Hybrid hype: Future of personalised make-up will be influenced by post-COVID needs
When the COVID-19 outbreak forced the world to close its doors and borders, it also kickstarted a new era of digital transformation. The pandemic accelerated the adoption of virtual try-on technology and more creative use of artificial intelligence (AI) and augmented reality (AR).
As people’s lives become more dominated by digitisation and technology, beauty players are evolving to adapt to the shifting lifestyles and buying behaviours of the digitally savvy consumer.
At the same time, this tech drive is pushing innovation in personalised beauty, a trend which has continued to build despite of the pandemic.
This year alone, CosmeticsDesign-Asia has reported on a slew of personalised beauty innovations that address the trend in varying ways including DNA testing, teleconsultations, and tapping on ancient remedies.
“We can expect further development in this area, as well as the growth of customised products, co-created by the consumer. Brands that enable shoppers to personalise their products in terms of their look, ingredients, and promised benefits tap into personalization trend, which is likely to define the future of personal care space,” said Nina Nowak, Senior Innovation Researcher, Global Data
Bespoke post-pandemic solutions
While there have been several developments in skin care, hair care, and fragrances, personalised colour cosmetic innovations have been far and few in comparison. And with the decline in make-up because of the pandemic, what can we expect for the future of personalised make-up?
The rapid growth of e-commerce and the digitalisation of consumer lifestyles is opening doors to innovation in the make-up category, said Nowak.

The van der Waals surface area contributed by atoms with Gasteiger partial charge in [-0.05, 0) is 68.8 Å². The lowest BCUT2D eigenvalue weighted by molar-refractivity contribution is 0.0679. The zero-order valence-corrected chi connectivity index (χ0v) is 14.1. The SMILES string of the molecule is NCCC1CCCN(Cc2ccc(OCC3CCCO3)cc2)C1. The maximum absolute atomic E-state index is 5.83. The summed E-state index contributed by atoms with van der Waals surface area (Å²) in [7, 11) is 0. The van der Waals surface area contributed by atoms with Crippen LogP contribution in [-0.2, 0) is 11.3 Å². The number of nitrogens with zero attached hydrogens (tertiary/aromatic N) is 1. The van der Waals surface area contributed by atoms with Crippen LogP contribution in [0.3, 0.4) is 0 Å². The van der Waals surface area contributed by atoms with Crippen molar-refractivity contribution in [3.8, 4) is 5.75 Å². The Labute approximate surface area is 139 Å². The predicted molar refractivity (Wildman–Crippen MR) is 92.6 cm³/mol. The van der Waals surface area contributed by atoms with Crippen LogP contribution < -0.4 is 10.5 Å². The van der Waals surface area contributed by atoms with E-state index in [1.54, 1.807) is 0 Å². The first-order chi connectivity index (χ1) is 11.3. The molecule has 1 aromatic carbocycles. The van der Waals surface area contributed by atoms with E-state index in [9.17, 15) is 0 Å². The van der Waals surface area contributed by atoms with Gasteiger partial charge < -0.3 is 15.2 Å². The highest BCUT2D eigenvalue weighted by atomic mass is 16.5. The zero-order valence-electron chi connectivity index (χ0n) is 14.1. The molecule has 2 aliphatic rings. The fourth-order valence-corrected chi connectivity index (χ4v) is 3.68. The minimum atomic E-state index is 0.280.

“Consumer habits were heavily affected by the pandemic, resulting in a lower interest in make-up. As social distancing rules are being lifted and consumers gradually return to socialising, the demand for make-up is rise again. However, to capitalise on this returning demand, brands need to recognise that shoppers’ needs and expectations have changed permanently,” said Nowak.
With a higher focus on health and wellness during COVID-19, consumers are looking for make-up that will not only have a cosmetic effect but also improve the skin like skin care does.
“The stay-at-home lifestyle fuelled consumer interest in skin care, which has for many replaced elaborate make-up routines. Fusing the two categories and developing hybrid products with both instant and long-term benefits could be a way for make-up brands to reclaim the interest of consumers. Products with multifunctional, yet personalised image could fit the criteria of consumers returning to their pre-pandemic lifestyles,” said Nowak.
According to data from GlobalData, more than half (55%) of consumers in the Asia and Australasia region admitted that how a product impacts their health and well-being always or often influences their choice.
“The preference for health-related benefits can be translated to the make-up category, with high-performance formulas and skin-friendly ingredients being incorporated into colour cosmetics,” said Nowak.
At CES 2020, Proctor & Gamble (P&G) showcased the Opté, a handheld make-up printer that is equipped with tiny cameras that scan the face for blemishes like hyperpigmentation and age spots.
As it scans the skin, the device camouflages the blemishes with make-up that also contains niacinamide that helps to fade spots over time.
“More time spent at home have allowed shoppers to devote more time to skin care and developing new beauty rituals. Therefore, make-up claims and benefits should be re-evaluated by beauty brands striving to fit in the new beauty routines. Make-up products with a skin care halo and easy application method could provide the in-demand kind of personalisation.”